‘Plug inefficiencies in apparel sector's supply chain to sustain in business’

LN Revathy Coimbatore | Updated on March 28, 2018

Supply chain management has become a buzzword in recent years. Though much has been said about an efficient supply chain, small and medium-scale units, with particular reference to the apparel sector, fail to give adequate thrust to this link in the chain.

The resultant outcome has now become obvious. Many of the garment manufacturing units, as industry insiders put it, "are in dire straits." "Inefficiency in supply chain can be a killer. The industry will need to look at this more seriously," said Susindaran, Chief Executive Officer of Kay Ventures.

Urging apparel manufacturers to look inward to wipe out inefficiencies in the system, he said "while FTAs (Free Trade Agreements) and other government-to-government negotiations are beyond the control of the industry, the sector should look at processes that are within its control and plug leakages."

During a panel discussion on the Indian textile industry’s competitiveness, he said “wages are going up and we cannot ask the government to reduce wages. Our business model should, therefore, be drawn in such a way that we can accommodate a reasonable level of inflation, for, at the end of the day, the bottom of the pyramid should survive.”

“But in costing (of a product), there is some percentage of wastage, which will have to be plugged, and an international standard and benchmark set, to remain globally competitive. This would eventually help improve the bottom line by 4-5 per cent.”

“Look inward, wipe out inefficiencies and ensure that you emerge a flawless executor. Step up your process, collaborate with your customer, become a partner and grow together,” Susindaran told the audience, sharing his experience, growth story.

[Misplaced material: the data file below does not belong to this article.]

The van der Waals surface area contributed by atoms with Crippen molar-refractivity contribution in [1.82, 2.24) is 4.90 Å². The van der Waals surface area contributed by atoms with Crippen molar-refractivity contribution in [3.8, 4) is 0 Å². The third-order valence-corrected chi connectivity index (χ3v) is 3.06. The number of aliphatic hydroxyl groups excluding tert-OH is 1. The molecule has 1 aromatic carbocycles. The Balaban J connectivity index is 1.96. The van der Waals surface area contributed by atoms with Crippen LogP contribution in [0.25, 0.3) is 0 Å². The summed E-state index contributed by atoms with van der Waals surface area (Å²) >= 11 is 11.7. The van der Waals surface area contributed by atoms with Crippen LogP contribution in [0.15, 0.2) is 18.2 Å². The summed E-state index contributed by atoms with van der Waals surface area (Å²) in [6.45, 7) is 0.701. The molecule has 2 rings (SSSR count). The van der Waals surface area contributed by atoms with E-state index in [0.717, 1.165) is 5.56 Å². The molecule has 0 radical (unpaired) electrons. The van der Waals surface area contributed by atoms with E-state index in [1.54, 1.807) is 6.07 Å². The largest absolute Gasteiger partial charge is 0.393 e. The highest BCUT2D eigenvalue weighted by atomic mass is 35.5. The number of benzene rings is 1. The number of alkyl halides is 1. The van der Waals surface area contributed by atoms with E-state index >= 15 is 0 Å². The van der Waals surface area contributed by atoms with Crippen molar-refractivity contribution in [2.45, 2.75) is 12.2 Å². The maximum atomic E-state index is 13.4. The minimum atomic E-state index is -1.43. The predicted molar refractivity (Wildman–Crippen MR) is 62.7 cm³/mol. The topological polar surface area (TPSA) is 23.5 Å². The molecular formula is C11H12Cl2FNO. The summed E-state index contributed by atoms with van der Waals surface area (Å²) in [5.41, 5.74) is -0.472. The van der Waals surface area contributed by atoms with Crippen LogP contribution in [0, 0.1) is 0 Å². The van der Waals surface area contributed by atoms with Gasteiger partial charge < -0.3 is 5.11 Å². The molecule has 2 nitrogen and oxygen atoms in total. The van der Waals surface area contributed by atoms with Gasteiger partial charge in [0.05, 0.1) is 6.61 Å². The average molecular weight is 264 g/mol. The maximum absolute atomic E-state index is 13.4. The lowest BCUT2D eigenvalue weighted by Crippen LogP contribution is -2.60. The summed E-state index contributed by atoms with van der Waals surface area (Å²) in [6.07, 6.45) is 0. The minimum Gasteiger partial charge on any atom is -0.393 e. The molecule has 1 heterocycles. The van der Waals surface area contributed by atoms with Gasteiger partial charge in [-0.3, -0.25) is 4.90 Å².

Technology and best business practice can help. Disruptive ideas will emerge, he said, citing Uber and Ola, and the way they have disrupted the transportation model, aggregated capacities. “Likewise, in the garmenting and weaving sector, capacities exist but are not utilised fully. Use technology to optimise the capacity across the supply chain. Link the supply chain in such a way that if there is a lacuna in the production line, there can be an instant alert and the issue addressed immediately,” he said.

Asked if the linkage would be possible considering that the sector is highly fragmented and technology investments unaffordable for small and tiny garmenting units, he said “the units should get connected to Artificial Intelligence, machine learning and all production lines - connected to Internet of Things.”

He urged industry stakeholders to “revolutionise and drive out inefficiencies in the system. Use best practices, top it with technology, collaborate and emerge.”

Published on March 28, 2018

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